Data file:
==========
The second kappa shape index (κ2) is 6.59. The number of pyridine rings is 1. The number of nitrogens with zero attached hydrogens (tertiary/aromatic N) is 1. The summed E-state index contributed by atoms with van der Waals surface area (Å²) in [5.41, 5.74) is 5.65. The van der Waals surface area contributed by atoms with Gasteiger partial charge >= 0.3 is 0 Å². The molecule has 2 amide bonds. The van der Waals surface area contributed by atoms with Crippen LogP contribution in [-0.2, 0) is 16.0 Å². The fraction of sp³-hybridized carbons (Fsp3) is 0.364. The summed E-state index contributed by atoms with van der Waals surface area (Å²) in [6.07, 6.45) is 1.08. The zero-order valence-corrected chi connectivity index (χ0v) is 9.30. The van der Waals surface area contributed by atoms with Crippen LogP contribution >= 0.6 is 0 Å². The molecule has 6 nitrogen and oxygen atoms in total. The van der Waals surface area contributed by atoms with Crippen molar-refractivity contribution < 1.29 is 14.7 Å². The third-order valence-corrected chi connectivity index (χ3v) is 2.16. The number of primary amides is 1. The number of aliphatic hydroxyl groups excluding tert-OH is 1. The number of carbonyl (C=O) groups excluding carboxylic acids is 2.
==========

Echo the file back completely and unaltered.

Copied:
The second kappa shape index (κ2) is 6.59. The number of pyridine rings is 1. The number of nitrogens with zero attached hydrogens (tertiary/aromatic N) is 1. The summed E-state index contributed by atoms with van der Waals surface area (Å²) in [5.41, 5.74) is 5.65. The van der Waals surface area contributed by atoms with Gasteiger partial charge >= 0.3 is 0 Å². The molecule has 2 amide bonds. The van der Waals surface area contributed by atoms with Crippen LogP contribution in [-0.2, 0) is 16.0 Å². The fraction of sp³-hybridized carbons (Fsp3) is 0.364. The summed E-state index contributed by atoms with van der Waals surface area (Å²) in [6.07, 6.45) is 1.08. The zero-order valence-corrected chi connectivity index (χ0v) is 9.30. The van der Waals surface area contributed by atoms with Crippen LogP contribution >= 0.6 is 0 Å². The molecule has 6 nitrogen and oxygen atoms in total. The van der Waals surface area contributed by atoms with Crippen molar-refractivity contribution < 1.29 is 14.7 Å². The third-order valence-corrected chi connectivity index (χ3v) is 2.16. The number of primary amides is 1. The number of aliphatic hydroxyl groups excluding tert-OH is 1. The number of carbonyl (C=O) groups excluding carboxylic acids is 2.